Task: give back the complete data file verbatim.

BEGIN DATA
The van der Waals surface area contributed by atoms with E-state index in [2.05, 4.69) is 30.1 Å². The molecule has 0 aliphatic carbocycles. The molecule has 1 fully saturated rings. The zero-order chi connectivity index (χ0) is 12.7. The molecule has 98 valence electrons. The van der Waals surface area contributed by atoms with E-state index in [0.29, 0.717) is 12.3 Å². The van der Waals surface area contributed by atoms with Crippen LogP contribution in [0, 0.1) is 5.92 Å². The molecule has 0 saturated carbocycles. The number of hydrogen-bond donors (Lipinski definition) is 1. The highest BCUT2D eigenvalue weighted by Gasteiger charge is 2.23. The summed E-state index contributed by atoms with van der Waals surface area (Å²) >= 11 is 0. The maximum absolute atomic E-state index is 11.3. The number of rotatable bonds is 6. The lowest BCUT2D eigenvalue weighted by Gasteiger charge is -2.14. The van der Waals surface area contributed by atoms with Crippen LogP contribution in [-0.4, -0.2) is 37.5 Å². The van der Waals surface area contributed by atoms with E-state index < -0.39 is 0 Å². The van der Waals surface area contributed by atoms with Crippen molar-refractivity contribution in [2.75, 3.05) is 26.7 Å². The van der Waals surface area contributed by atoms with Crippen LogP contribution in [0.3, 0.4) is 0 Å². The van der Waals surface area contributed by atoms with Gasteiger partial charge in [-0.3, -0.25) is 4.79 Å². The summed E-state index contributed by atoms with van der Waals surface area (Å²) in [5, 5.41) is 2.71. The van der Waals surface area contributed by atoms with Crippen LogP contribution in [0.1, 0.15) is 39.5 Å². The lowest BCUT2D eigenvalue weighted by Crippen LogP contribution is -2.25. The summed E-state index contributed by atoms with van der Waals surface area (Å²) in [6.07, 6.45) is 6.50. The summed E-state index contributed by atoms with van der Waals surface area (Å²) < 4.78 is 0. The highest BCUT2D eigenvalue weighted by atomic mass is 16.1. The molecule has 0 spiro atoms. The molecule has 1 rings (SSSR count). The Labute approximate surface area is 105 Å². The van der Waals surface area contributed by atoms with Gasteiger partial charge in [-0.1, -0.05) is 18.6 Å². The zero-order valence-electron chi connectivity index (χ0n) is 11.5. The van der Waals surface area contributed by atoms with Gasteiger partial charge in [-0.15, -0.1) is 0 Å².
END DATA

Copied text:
The van der Waals surface area contributed by atoms with E-state index in [2.05, 4.69) is 30.1 Å². The molecule has 0 aliphatic carbocycles. The molecule has 1 fully saturated rings. The zero-order chi connectivity index (χ0) is 12.7. The molecule has 98 valence electrons. The van der Waals surface area contributed by atoms with E-state index in [0.29, 0.717) is 12.3 Å². The van der Waals surface area contributed by atoms with Crippen LogP contribution in [0, 0.1) is 5.92 Å². The molecule has 0 saturated carbocycles. The number of hydrogen-bond donors (Lipinski definition) is 1. The highest BCUT2D eigenvalue weighted by Gasteiger charge is 2.23. The summed E-state index contributed by atoms with van der Waals surface area (Å²) >= 11 is 0. The maximum absolute atomic E-state index is 11.3. The number of rotatable bonds is 6. The lowest BCUT2D eigenvalue weighted by Gasteiger charge is -2.14. The van der Waals surface area contributed by atoms with Crippen LogP contribution in [-0.4, -0.2) is 37.5 Å². The van der Waals surface area contributed by atoms with E-state index < -0.39 is 0 Å². The van der Waals surface area contributed by atoms with Crippen molar-refractivity contribution in [2.75, 3.05) is 26.7 Å². The van der Waals surface area contributed by atoms with Crippen LogP contribution in [0.3, 0.4) is 0 Å². The van der Waals surface area contributed by atoms with Gasteiger partial charge in [-0.3, -0.25) is 4.79 Å². The summed E-state index contributed by atoms with van der Waals surface area (Å²) in [5, 5.41) is 2.71. The van der Waals surface area contributed by atoms with Crippen LogP contribution in [0.1, 0.15) is 39.5 Å². The lowest BCUT2D eigenvalue weighted by Crippen LogP contribution is -2.25. The summed E-state index contributed by atoms with van der Waals surface area (Å²) in [6.07, 6.45) is 6.50. The summed E-state index contributed by atoms with van der Waals surface area (Å²) < 4.78 is 0. The highest BCUT2D eigenvalue weighted by atomic mass is 16.1. The molecule has 0 spiro atoms. The molecule has 1 rings (SSSR count). The Labute approximate surface area is 105 Å². The van der Waals surface area contributed by atoms with Gasteiger partial charge in [-0.1, -0.05) is 18.6 Å². The zero-order valence-electron chi connectivity index (χ0n) is 11.5. The van der Waals surface area contributed by atoms with Gasteiger partial charge in [-0.15, -0.1) is 0 Å².